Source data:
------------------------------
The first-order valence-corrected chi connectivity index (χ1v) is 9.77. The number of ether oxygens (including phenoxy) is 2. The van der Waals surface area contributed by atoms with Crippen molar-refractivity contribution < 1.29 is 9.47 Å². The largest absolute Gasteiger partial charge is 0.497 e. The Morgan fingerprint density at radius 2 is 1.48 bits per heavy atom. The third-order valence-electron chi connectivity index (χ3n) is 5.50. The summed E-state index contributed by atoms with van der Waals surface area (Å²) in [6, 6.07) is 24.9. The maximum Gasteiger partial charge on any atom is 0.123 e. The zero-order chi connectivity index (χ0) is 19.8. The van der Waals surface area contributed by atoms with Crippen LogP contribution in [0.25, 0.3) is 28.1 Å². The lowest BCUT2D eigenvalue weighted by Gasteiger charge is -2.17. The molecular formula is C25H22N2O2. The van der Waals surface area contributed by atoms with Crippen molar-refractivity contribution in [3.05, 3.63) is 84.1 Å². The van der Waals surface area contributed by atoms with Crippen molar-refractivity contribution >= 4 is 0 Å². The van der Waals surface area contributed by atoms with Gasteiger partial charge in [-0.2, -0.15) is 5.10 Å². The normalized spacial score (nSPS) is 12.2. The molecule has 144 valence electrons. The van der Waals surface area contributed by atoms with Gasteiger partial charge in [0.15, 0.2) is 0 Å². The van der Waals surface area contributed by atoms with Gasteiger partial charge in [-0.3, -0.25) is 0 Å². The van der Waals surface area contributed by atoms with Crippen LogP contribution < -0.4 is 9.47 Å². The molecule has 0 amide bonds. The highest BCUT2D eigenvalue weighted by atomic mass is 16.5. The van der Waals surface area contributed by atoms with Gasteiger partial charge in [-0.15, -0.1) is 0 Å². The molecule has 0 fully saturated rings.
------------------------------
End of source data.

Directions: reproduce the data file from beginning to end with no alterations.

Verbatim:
The first-order valence-corrected chi connectivity index (χ1v) is 9.77. The number of ether oxygens (including phenoxy) is 2. The van der Waals surface area contributed by atoms with Crippen molar-refractivity contribution < 1.29 is 9.47 Å². The largest absolute Gasteiger partial charge is 0.497 e. The Morgan fingerprint density at radius 2 is 1.48 bits per heavy atom. The third-order valence-electron chi connectivity index (χ3n) is 5.50. The summed E-state index contributed by atoms with van der Waals surface area (Å²) in [6, 6.07) is 24.9. The maximum Gasteiger partial charge on any atom is 0.123 e. The zero-order chi connectivity index (χ0) is 19.8. The van der Waals surface area contributed by atoms with Crippen LogP contribution in [0.25, 0.3) is 28.1 Å². The lowest BCUT2D eigenvalue weighted by Gasteiger charge is -2.17. The molecular formula is C25H22N2O2. The van der Waals surface area contributed by atoms with Crippen molar-refractivity contribution in [3.05, 3.63) is 84.1 Å². The van der Waals surface area contributed by atoms with Crippen molar-refractivity contribution >= 4 is 0 Å². The van der Waals surface area contributed by atoms with Gasteiger partial charge in [-0.2, -0.15) is 5.10 Å². The normalized spacial score (nSPS) is 12.2. The molecule has 144 valence electrons. The van der Waals surface area contributed by atoms with Gasteiger partial charge in [0.15, 0.2) is 0 Å². The van der Waals surface area contributed by atoms with Gasteiger partial charge in [-0.3, -0.25) is 0 Å². The van der Waals surface area contributed by atoms with Crippen LogP contribution < -0.4 is 9.47 Å². The molecule has 0 amide bonds. The highest BCUT2D eigenvalue weighted by atomic mass is 16.5. The van der Waals surface area contributed by atoms with Gasteiger partial charge in [-0.15, -0.1) is 0 Å². The molecule has 0 fully saturated rings.